Web inventor launches World Wide Web Foundation
Dubbing the initiative a "global effort to connect humanity," Web pioneer Sir Tim Berners-Lee has launched the World Wide Web Foundation, a new effort focused on the "next phase" of the Web.
In a speech last Thursday in Washington, DC, the man who is often referred to as "the father of the Web" described his new group's three-fold mission as "to advance One Web that is free and open, to expand the Web's capability and robustness, and to extend the Web's benefits to all people on the planet."
Berners-Lee, who also directs the World Wide Web Consortium (W3C), told the John S. and James L. Knight Foundation - which gave his new venture a $5 million seed grant -- that despite the progress made in technical standardization and other aspects of Web engineering, some 80% of the world's people don't yet have access to the Web.
Essentially, Berners-Lee's new World Wide Web foundation will bring together experts from business, technology, academia, government and other areas to help bring the Web to those who are still "underserved."
"The Web has been largely designed by the developed world. But it must be much more inclusive in order to be of greater value to us all," according to Berners-Lee, who is credited with inventing the Web back in 1990 while working with colleagues at CERN to establish the first communications between an HTTP client and server over the Internet.
"It took 19 months for my colleague Robert Cailliau and me to persuade the CERN directors not to charge royalties for use of the Web. Had we failed, the Web would not be here today," he acknowledged in his speech on Thursday.
A few years later, the W3C was formed to address the threat that arose when "competing browser developers sought to divide the Web into incompatible islands," Berners-Lee recalled.
"W3C became a successful forum for consensus, where diverse parties have developed some of the core technologies that make the Web work. These technologies -- HTML, XML, Style Sheets, to name a few -- have fueled billion-dollar industries and connected people like never before," he remarked.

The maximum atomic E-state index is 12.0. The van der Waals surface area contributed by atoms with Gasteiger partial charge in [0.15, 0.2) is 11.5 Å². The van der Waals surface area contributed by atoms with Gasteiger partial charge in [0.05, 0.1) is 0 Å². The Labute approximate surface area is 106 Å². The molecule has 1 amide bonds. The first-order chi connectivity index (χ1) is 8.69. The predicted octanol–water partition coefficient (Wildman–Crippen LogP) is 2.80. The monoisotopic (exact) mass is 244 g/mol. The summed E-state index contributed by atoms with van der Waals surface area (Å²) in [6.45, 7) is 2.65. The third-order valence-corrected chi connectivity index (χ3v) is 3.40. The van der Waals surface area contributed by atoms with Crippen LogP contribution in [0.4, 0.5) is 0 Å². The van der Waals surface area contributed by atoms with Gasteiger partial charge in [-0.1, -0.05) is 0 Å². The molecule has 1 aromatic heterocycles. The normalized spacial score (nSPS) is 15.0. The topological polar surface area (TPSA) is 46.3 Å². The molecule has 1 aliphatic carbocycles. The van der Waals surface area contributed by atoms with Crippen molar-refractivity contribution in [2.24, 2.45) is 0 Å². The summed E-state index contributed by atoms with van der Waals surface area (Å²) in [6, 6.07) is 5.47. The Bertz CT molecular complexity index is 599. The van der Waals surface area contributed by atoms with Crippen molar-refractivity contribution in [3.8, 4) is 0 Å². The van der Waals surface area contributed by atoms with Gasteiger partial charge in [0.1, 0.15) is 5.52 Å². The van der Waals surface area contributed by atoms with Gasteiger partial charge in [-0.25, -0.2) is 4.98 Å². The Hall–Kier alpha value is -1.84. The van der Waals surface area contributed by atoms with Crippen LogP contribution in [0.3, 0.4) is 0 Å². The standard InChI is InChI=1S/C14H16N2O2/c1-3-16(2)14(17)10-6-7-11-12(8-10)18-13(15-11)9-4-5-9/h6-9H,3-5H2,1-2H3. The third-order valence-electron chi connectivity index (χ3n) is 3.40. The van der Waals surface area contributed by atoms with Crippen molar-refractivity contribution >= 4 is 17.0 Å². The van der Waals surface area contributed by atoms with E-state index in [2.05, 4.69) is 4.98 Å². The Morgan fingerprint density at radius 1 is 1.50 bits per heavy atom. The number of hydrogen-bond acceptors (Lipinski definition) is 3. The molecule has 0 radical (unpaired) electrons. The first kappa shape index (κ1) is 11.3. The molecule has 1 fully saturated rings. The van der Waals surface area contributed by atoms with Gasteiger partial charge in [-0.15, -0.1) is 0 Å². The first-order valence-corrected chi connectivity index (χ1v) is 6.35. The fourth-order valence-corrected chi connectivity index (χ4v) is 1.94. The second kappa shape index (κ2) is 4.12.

Yet "it became apparent that for all the interesting work being done around the Web, the analysis and engineering of the Web itself -- humanity connected -- was not recognized as an object of study. We did not have the right journals for research results, nor the right courses," he maintained.
To help spur work in that direction, he set about working with others to define the new field of "Web Science." In 2006, he established the Web Science Research Initiative (WSRI).
"But once again, this has not been all that is needed. Future technology should be smarter and more powerful, of course. But you cannot ethically turn your attention to developing it without also listening to those people who don't use the Web at all, or who could us it if only it were different in some way," he said.
"Fortunately, we are headed in that direction. Web Science has as a goal that the Web should serve humanity. W3C's standards are engineered so that the Web remains accessible to people with disabilities, and does not have an inherent bias towards any particular language, writing direction, or culture. As part of ensuring that the Web meets the needs of more people, W3C recently started new work in two areas: e-Government, and the role of mobile technology in developing economies," according to Berners-Lee.
Berners-Lee explained that, along with colleagues, he has identified three avenues -- technology innovation, Web science, and "the application of the Web for the benefit of underserved communities" -- which will lead to the "next phase" of the Web through the World Wide Web Foundation. "However, these avenues require significant collaborative efforts, worldwide, by all those who seek to fulfill the original vision of the Web: humanity connected by technology."